Kansas City has three country clubs, constructed in the early days, with a picturesque mansion surrounded by acres of beautiful rolling grounds. The purpose was to advance national amusement and improve the mental and bodily health of the club’s associates. In 1890, The Country Club merged with the popular Polo club. Golf competitions have been held since the beginning. Golf cups were given by the club or directors. Also popular were the social features; family dinners served and the music and dancing in the evenings that were held in the club house.
Every since he was five years old, my husband wanted to be a professional golfer. He lived across the street from the golf course. His mother would take him over there and leave him on the putting green until he was ready to come home. He had to wait for her because he wasn’t allowed to cross the street by himself. During the weekends, his father used to drop him off at the golf course at breakfast time, 8 o’clock in the morning, and pick him up just as the sun went down at night.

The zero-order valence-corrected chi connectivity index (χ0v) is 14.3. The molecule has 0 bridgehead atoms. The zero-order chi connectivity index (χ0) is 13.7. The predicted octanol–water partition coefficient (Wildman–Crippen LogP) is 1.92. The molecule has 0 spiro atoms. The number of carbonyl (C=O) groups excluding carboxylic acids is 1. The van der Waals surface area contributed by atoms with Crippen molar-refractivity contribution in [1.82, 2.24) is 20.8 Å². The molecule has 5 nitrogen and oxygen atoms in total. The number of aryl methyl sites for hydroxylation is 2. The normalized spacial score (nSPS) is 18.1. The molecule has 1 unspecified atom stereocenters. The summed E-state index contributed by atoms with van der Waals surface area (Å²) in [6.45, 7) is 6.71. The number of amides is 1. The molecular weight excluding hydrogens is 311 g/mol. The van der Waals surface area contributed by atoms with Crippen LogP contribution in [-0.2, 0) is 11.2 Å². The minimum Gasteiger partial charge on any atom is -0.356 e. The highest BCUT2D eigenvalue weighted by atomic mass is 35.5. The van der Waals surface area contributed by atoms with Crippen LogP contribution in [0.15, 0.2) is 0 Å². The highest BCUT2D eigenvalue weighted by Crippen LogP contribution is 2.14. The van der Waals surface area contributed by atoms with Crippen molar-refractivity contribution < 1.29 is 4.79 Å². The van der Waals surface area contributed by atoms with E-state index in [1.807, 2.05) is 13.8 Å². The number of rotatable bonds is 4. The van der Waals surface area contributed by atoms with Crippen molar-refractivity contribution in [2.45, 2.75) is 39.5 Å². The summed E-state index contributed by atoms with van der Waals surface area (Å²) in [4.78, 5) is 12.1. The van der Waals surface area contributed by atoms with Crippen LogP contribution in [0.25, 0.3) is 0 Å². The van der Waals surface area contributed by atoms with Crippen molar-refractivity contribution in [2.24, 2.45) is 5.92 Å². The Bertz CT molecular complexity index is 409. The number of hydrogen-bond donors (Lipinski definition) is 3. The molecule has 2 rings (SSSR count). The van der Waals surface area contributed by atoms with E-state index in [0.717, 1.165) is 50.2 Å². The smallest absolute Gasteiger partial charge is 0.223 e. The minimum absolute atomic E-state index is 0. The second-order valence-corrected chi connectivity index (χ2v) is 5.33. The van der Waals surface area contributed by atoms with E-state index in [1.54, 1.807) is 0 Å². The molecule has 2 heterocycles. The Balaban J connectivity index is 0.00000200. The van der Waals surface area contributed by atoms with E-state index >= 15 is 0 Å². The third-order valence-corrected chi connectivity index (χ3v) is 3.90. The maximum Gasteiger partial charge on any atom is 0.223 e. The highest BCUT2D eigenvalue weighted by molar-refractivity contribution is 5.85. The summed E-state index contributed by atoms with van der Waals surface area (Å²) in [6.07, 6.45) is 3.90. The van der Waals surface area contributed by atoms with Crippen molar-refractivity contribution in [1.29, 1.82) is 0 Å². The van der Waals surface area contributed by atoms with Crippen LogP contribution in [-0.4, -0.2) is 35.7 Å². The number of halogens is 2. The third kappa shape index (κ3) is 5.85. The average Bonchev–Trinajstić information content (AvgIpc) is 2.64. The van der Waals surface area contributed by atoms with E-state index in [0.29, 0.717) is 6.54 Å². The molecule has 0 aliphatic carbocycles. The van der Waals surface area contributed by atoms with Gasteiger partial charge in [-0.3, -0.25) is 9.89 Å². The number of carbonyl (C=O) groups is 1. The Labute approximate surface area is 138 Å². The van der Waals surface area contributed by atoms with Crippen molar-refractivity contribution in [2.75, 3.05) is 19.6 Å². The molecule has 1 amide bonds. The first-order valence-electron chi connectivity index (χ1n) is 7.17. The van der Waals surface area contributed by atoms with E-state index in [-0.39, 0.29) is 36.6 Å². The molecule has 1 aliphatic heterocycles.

He would spend all day hitting balls with the exception of a few minutes to eat his french fries and drink a Coca-Cola. He became quite good. He played well enough to be the champion of the state. He played in national championships in his junior and as an adult. But whenever he talked about being a professional golfer his father would remind him about the little kid Tommy that he played with; who was three years younger. His father would way something like, “You think you’re going to be a professional? You can’t even beat that 12-year old kid!” He took it to heart.
Eventually, he let that dream go because the fact was, he could beat that 12-year old some of the time, but there was something about the way he hit a long iron that made you know there was a level of athleticism in golf that my husband would never get to. What my husband didn’t know was that little boy turned out to be Tom Watson, one of the four to five greatest golfers of all time.